The General Data Protection Regulation (GDPR) seeks to give individuals stronger rights to compel the behemoths which dominate the world of social media to delete personal data. The Government also stated in its election manifesto (and again in the Queen’s Speech) that the Data Protection Bill would provide young people with specific rights to have content removed upon turning 18.
The “generation of too much information” seemed to so readily accept the abandonment of their right to privacy.
Yet the consequences of doing so, the embarrassment and torment when intimate images or the imprints of intemperate behaviour are posted by others, seems to have taken them by surprise.
And the impact of our dependence on social media on family life cannot be underestimated.
It is common place, when relationships breakdown, for the internet to be scoured for evidence of slights, real or imagined. The obsession with the tools of social media, the tablet, the ‘phone and the laptop have almost become a “third hand”. One can only wonder whether generations to come will evolve limbs which can more readily “click on”.
And what of the more subtle impacts on family life? Previous generations agonised over how many hours children watched TV. Parents now agonise over how many hours children should spend on the internet.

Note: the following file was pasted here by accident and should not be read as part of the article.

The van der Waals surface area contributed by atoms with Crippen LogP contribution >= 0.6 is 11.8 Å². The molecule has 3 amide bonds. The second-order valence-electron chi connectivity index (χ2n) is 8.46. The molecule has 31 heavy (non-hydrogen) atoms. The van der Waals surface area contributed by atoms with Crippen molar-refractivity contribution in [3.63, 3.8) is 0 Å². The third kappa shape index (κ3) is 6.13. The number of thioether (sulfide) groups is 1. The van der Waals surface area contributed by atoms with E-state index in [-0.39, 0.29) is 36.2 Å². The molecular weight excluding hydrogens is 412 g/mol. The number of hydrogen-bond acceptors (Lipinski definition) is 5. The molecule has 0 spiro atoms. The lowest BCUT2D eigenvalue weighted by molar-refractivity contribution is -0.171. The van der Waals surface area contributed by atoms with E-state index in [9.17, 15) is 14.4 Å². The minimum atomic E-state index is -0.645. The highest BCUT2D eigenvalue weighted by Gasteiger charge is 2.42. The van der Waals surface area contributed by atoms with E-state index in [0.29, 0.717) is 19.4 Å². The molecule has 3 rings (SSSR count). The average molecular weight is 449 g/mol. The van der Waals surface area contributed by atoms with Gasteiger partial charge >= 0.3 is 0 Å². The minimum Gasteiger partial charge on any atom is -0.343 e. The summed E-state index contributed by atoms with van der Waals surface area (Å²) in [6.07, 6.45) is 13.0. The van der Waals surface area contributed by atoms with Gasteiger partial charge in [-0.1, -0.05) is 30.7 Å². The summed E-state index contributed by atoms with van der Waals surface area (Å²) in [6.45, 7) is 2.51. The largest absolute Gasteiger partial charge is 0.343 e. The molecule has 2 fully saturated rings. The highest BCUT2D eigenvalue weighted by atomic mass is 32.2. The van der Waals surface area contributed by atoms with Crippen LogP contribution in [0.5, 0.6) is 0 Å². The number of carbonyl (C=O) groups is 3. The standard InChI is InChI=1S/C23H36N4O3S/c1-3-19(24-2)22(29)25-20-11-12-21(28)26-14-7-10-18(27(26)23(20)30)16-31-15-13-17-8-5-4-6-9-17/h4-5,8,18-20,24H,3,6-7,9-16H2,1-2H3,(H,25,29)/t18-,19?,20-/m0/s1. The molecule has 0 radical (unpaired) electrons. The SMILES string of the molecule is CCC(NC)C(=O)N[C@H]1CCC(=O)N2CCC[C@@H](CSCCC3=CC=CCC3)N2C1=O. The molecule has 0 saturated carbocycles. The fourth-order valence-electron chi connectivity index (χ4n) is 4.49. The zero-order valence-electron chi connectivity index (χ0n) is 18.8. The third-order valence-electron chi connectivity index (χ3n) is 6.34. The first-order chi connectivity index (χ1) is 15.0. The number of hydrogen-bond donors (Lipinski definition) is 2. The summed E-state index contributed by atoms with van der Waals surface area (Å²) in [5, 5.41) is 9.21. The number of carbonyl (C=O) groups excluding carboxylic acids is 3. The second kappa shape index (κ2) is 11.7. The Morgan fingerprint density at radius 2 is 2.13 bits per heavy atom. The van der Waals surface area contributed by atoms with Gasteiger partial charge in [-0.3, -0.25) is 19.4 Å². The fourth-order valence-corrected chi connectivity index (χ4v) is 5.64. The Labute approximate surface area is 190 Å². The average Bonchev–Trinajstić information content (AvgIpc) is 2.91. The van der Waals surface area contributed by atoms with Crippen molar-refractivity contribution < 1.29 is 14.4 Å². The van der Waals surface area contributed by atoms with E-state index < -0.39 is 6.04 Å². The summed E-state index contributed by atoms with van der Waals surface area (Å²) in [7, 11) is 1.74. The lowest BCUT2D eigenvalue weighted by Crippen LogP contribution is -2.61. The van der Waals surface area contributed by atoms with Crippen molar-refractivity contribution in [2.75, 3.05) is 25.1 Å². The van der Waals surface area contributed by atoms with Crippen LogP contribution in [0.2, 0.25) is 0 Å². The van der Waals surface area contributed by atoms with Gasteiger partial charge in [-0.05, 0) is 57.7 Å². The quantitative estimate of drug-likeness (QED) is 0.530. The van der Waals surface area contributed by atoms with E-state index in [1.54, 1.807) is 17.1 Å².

But, what of the profound impact on the ability of young children to form attachments to their parents?
It is no longer commonplace to see a young parent, singing nursery rhymes into the buggy or engaging in the incoherent toddler babble which is the medium of the fledgling raconteur. But it is commonplace to see those parents staring blankly instead into their tablets, and babbling equally incoherently into earphones as their toddlers crave attention and affection elsewhere.
Few would argue that young people’s teenage misdemeanours should not remain indelible stains upon their future. As one commentator on the Bill glibly remarks:
The copywriting of one’s shallow existence. How very quaint. I like it.
But there is perhaps a greater threat than that of embarrassment or internet ignominy.
Our ability to form relationships, to function as empathic and engaging, socially effective individuals depends upon the manner in which we are nurtured as young children. Our engagement with social media may be a bigger threat than we imagine.